Technically, if you are having less than three bowel movements a week, you are constipated. Ideally you would have a bowel movement for every meal you eat. However, for most people once or twice a day is the norm.

Common symptoms of constipation include:

  • Dry, hard stools that are difficult to pass
  • Abdominal bloating, cramps or pain
  • Less than 3 bowel movements per week
  • Incomplete bowel movements
  • Lower back pain
  • Migraine headaches due to compressed faecal matter pressing on the nerves connected to the head
  • Skin problems and allergies

Constipation is a common problem and we all experience it at some point in our lifetime. However if it is not something we want to ignore, especially if it goes on for a prolonged period.

The word constipation comes from the Latin word constipatio, meaning crowding together, a dense crowd.

Causes and help for constipation

The most common cause for constipation is not drinking enough water. A human stool is composed of over 70% water and so it is essential for proper stool formation. Nutrients are absorbed from the food we eat in the small intestine, what remains passes into the large intestine, also called the colon or bowel. The colon absorbs water from this waste, resulting in the solid matter that is the stool. If waste sits too long in the colon the stool becomes dry, impacted, and difficult to pass.

Another common cause for constipation is a lack of dietary fibre. Fruits, vegetables, legumes whole grains and seeds are all high in dietary fibre. Eating more plant foods and less low fibre foods such as meat, and eliminating zero fibre foods like ice-cream and cheese will help. It is also important to maintain regular meal-times to promote regular bowel movements. Relax when eating, chew your food well and avoid drinking water with meals and an hour before or after meals.

A daily 30 minute walk will help to promote bowel movements. Walking massages the colon and helps waste to move along. Therefore, to maintain regular bowel movements we need to move regularly.

Many medications, especially anti-depressants and pain-killers cause constipation. Calcium channel blockers, steroids and anti-histamines are other known culprits. Recreational drugs and excess alcohol consumption can also contribute to constipation. Long-term use of over-the-counter laxatives can result in lazy bowels as your body comes to depend on them.

large intestine

It is so important to go when you feel the need to go. Delaying bathroom visits means waste is sitting longer in the bowel drying out and becomes harder to pass. Sitting too long on the pot can put pressure on nerves in the perineum, which can cause temporary numbness. Straining and trying to push the stool out can result in haemorrhoids. If you have trouble passing a stool use a foot-stool to raise your knees above your hips, this improves your ability pass a stool easily.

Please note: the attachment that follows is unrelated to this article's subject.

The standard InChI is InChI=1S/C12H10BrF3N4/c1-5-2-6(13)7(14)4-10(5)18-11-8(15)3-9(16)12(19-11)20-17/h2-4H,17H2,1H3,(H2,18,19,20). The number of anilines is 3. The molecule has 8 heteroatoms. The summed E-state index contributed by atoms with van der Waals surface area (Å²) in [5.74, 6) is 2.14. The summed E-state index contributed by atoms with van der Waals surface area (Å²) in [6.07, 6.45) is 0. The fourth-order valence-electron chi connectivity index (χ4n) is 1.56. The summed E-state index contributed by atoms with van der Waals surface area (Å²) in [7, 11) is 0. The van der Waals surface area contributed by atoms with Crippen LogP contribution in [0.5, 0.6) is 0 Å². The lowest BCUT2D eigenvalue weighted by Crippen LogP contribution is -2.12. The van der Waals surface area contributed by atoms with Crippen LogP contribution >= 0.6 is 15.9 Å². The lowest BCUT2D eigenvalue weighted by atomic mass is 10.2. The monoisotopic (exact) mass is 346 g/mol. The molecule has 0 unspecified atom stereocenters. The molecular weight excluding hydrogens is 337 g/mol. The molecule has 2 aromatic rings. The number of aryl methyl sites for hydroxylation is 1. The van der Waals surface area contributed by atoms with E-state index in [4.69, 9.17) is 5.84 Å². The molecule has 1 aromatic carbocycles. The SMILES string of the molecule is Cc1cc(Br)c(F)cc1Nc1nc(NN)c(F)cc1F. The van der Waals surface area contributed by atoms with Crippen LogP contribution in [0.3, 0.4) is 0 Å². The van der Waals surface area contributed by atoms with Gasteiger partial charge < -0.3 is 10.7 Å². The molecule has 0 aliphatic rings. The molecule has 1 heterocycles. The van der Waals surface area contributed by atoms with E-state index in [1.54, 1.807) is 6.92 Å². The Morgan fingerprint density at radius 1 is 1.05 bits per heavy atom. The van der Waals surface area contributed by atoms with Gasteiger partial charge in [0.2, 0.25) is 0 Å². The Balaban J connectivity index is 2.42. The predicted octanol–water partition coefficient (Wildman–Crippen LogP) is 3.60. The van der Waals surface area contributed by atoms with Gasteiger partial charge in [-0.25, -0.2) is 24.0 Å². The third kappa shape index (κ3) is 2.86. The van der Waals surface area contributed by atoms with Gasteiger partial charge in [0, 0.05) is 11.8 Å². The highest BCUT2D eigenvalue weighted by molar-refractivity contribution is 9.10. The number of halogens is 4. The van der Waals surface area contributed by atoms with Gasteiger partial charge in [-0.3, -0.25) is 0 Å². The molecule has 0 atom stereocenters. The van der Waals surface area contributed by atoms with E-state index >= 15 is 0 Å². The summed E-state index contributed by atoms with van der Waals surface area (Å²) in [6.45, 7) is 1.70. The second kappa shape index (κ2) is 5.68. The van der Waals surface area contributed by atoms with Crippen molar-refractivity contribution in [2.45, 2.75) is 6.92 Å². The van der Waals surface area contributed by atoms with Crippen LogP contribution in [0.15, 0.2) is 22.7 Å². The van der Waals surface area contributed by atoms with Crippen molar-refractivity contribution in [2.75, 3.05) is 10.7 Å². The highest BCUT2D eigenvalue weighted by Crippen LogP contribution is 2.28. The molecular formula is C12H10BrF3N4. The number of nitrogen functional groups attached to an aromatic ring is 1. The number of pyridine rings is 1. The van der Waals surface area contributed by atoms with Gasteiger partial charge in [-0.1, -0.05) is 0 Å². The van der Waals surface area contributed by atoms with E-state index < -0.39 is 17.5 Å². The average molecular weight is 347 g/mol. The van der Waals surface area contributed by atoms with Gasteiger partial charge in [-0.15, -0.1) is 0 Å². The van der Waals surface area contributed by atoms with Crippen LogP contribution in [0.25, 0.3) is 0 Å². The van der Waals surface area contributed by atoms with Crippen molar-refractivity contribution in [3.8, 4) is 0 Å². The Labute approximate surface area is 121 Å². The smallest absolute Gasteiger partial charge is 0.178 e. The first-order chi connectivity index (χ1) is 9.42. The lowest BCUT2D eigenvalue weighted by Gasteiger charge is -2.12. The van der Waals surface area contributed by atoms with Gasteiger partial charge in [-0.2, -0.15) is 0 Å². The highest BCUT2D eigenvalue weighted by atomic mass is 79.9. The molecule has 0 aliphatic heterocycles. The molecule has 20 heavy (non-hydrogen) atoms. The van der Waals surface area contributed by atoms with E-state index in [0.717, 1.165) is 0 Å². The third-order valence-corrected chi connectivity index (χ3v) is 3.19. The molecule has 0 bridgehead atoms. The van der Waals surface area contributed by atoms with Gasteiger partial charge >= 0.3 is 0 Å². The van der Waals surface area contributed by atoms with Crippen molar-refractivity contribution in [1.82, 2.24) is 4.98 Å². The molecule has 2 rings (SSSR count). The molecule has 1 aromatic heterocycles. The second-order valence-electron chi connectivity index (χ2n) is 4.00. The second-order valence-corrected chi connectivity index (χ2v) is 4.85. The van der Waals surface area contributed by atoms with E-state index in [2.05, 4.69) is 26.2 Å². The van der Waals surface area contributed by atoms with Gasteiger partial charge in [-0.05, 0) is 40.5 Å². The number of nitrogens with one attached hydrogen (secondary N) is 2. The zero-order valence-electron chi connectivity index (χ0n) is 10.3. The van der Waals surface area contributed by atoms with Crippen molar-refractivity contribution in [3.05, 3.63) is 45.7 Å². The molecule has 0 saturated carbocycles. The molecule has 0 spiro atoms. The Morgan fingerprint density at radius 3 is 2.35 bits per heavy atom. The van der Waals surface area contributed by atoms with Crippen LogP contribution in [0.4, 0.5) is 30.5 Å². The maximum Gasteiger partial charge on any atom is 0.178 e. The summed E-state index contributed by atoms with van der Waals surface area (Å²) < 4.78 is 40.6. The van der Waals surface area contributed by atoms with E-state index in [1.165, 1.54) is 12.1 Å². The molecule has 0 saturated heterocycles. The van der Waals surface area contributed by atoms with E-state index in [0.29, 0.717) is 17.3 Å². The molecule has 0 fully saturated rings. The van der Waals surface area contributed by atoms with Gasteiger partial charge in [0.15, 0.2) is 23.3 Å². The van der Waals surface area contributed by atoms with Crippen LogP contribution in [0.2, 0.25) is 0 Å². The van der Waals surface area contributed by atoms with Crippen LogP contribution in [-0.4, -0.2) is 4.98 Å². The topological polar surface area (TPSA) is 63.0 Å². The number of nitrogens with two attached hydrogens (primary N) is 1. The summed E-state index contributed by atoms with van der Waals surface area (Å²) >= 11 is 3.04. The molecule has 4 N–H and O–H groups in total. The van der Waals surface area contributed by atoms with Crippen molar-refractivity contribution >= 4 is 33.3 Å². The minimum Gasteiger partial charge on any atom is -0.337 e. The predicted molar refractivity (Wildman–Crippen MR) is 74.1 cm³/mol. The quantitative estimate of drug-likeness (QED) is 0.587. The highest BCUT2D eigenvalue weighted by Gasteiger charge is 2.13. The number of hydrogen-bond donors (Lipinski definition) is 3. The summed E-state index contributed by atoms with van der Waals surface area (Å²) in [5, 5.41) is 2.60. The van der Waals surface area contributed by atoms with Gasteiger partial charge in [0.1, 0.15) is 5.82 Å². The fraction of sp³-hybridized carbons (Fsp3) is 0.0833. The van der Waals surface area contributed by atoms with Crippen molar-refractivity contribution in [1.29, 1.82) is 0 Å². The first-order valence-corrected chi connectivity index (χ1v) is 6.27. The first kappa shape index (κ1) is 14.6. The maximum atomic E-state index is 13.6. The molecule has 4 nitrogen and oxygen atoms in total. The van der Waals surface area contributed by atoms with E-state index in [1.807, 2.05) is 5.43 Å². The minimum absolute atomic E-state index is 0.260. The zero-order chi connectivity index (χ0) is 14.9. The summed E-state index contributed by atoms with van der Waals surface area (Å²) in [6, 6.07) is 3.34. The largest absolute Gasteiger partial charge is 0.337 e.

Stress is a common factor in constipation; just ask anyone who suffers with Irritable Bowel Syndrome. If you have trouble letting go of stuff, people or traumatic experiences, it can be hard to let go physically. Changes in our routine, travelling, sleeping over in unfamiliar places can cause short-term constipation. The bowels are connected to the 1st chakra, which is all about belonging, belief systems, clearing stagnant energy and being rooted in the here and now.

Constipation can also be a symptom of other conditions such as Parkinson’s disease, hypothyroidism, diabetes, diverticulitis, and so much more. Generally, constipation is a symptom and not a disease in itself.

Herbal medicine excels in treating constipation

Whatever the reason, the good news is that herbal medicine excels in resolving constipation. There are specific herbs used in bowel formulae to cleanse, nourish and tone the colon. Herbs such as Cascara sagrada strengthen the muscles that moves waste through the colon. Anti-spasmodic herbs are used to relax the sphincter muscles and prevent cramping. Marshmallow is a gentle cleanser that soothes inflamed and delicate tissue. They are non-habit forming and help return the bowels to normal functioning.

Do not get used to being constipated.

If you notice that you are having fewer bowel movements or having to exert pressure or experiencing pain or bleeding, consult your doctor or herbalist. Some people are shy about talking of the bowels, there is no need; we all poop. What we want is to poop daily without any discomfort.

Related post:

Irritable Bowel Syndrome


Dietary Fibre

Image source: staff (2014). “Medical gallery of Blausen Medical 2014

Toilet paper image adapted from: